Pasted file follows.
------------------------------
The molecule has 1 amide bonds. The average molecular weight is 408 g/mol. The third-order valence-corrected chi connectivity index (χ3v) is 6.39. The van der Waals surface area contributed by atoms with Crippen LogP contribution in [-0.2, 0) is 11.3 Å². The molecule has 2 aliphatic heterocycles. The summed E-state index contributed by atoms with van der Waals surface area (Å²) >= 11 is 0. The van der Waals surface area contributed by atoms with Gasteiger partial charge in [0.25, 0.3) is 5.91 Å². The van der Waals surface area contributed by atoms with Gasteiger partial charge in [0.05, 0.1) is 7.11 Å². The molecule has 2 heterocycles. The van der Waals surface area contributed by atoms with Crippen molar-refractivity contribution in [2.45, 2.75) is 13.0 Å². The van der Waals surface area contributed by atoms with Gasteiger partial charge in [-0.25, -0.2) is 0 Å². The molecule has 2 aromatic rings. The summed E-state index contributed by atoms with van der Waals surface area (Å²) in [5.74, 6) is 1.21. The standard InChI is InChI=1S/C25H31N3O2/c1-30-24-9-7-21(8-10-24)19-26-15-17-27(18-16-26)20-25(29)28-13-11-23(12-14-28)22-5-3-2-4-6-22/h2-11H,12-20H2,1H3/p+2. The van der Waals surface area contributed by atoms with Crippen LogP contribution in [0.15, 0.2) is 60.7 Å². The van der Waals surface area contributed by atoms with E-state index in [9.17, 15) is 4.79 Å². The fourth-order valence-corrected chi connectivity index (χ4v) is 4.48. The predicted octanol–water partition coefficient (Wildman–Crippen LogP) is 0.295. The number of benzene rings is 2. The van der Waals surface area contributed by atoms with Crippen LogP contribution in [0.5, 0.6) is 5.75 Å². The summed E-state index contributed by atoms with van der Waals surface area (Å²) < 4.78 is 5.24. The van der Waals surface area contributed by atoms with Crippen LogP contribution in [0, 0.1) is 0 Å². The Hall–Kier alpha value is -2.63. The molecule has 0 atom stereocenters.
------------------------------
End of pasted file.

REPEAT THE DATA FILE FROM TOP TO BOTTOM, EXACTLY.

The molecule has 1 amide bonds. The average molecular weight is 408 g/mol. The third-order valence-corrected chi connectivity index (χ3v) is 6.39. The van der Waals surface area contributed by atoms with Crippen LogP contribution in [-0.2, 0) is 11.3 Å². The molecule has 2 aliphatic heterocycles. The summed E-state index contributed by atoms with van der Waals surface area (Å²) >= 11 is 0. The van der Waals surface area contributed by atoms with Gasteiger partial charge in [0.25, 0.3) is 5.91 Å². The van der Waals surface area contributed by atoms with Gasteiger partial charge in [0.05, 0.1) is 7.11 Å². The molecule has 2 heterocycles. The van der Waals surface area contributed by atoms with Crippen molar-refractivity contribution in [2.45, 2.75) is 13.0 Å². The van der Waals surface area contributed by atoms with Gasteiger partial charge in [-0.25, -0.2) is 0 Å². The molecule has 2 aromatic rings. The summed E-state index contributed by atoms with van der Waals surface area (Å²) in [5.74, 6) is 1.21. The standard InChI is InChI=1S/C25H31N3O2/c1-30-24-9-7-21(8-10-24)19-26-15-17-27(18-16-26)20-25(29)28-13-11-23(12-14-28)22-5-3-2-4-6-22/h2-11H,12-20H2,1H3/p+2. The van der Waals surface area contributed by atoms with Crippen LogP contribution in [0.15, 0.2) is 60.7 Å². The van der Waals surface area contributed by atoms with E-state index in [9.17, 15) is 4.79 Å². The fourth-order valence-corrected chi connectivity index (χ4v) is 4.48. The predicted octanol–water partition coefficient (Wildman–Crippen LogP) is 0.295. The number of benzene rings is 2. The van der Waals surface area contributed by atoms with Crippen LogP contribution in [0.5, 0.6) is 5.75 Å². The summed E-state index contributed by atoms with van der Waals surface area (Å²) < 4.78 is 5.24. The van der Waals surface area contributed by atoms with Crippen LogP contribution in [0, 0.1) is 0 Å². The Hall–Kier alpha value is -2.63. The molecule has 0 atom stereocenters.